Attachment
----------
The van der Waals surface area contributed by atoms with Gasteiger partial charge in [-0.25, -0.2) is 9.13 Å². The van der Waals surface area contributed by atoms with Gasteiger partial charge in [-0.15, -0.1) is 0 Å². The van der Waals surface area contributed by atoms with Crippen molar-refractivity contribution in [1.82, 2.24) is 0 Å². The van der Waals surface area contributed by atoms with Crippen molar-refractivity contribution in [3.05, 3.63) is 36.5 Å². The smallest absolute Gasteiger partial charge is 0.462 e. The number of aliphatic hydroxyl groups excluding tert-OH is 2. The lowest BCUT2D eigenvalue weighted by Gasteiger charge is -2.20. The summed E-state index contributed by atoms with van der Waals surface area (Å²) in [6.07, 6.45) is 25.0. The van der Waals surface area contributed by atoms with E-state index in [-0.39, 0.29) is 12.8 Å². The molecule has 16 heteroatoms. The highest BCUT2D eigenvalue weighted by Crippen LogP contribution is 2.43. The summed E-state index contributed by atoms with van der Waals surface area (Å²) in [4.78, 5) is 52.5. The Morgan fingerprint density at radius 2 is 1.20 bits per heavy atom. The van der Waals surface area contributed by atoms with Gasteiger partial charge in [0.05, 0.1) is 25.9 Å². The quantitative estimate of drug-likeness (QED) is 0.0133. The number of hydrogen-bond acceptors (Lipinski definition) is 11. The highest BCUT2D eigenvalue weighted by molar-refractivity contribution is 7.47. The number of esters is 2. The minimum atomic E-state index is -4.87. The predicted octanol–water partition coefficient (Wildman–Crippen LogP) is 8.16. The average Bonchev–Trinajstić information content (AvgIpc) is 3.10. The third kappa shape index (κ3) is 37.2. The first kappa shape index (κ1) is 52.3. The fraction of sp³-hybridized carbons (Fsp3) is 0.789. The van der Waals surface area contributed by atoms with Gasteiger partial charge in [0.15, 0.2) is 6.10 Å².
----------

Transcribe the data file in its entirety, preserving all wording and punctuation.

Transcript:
The van der Waals surface area contributed by atoms with Gasteiger partial charge in [-0.25, -0.2) is 9.13 Å². The van der Waals surface area contributed by atoms with Gasteiger partial charge in [-0.15, -0.1) is 0 Å². The van der Waals surface area contributed by atoms with Crippen molar-refractivity contribution in [1.82, 2.24) is 0 Å². The van der Waals surface area contributed by atoms with Crippen molar-refractivity contribution in [3.05, 3.63) is 36.5 Å². The smallest absolute Gasteiger partial charge is 0.462 e. The number of aliphatic hydroxyl groups excluding tert-OH is 2. The lowest BCUT2D eigenvalue weighted by Gasteiger charge is -2.20. The summed E-state index contributed by atoms with van der Waals surface area (Å²) in [6.07, 6.45) is 25.0. The van der Waals surface area contributed by atoms with E-state index in [-0.39, 0.29) is 12.8 Å². The molecule has 16 heteroatoms. The highest BCUT2D eigenvalue weighted by Crippen LogP contribution is 2.43. The summed E-state index contributed by atoms with van der Waals surface area (Å²) in [4.78, 5) is 52.5. The Morgan fingerprint density at radius 2 is 1.20 bits per heavy atom. The van der Waals surface area contributed by atoms with Gasteiger partial charge in [0.05, 0.1) is 25.9 Å². The quantitative estimate of drug-likeness (QED) is 0.0133. The number of hydrogen-bond acceptors (Lipinski definition) is 11. The highest BCUT2D eigenvalue weighted by molar-refractivity contribution is 7.47. The number of esters is 2. The minimum atomic E-state index is -4.87. The predicted octanol–water partition coefficient (Wildman–Crippen LogP) is 8.16. The average Bonchev–Trinajstić information content (AvgIpc) is 3.10. The third kappa shape index (κ3) is 37.2. The first kappa shape index (κ1) is 52.3. The fraction of sp³-hybridized carbons (Fsp3) is 0.789. The van der Waals surface area contributed by atoms with Gasteiger partial charge in [0.15, 0.2) is 6.10 Å².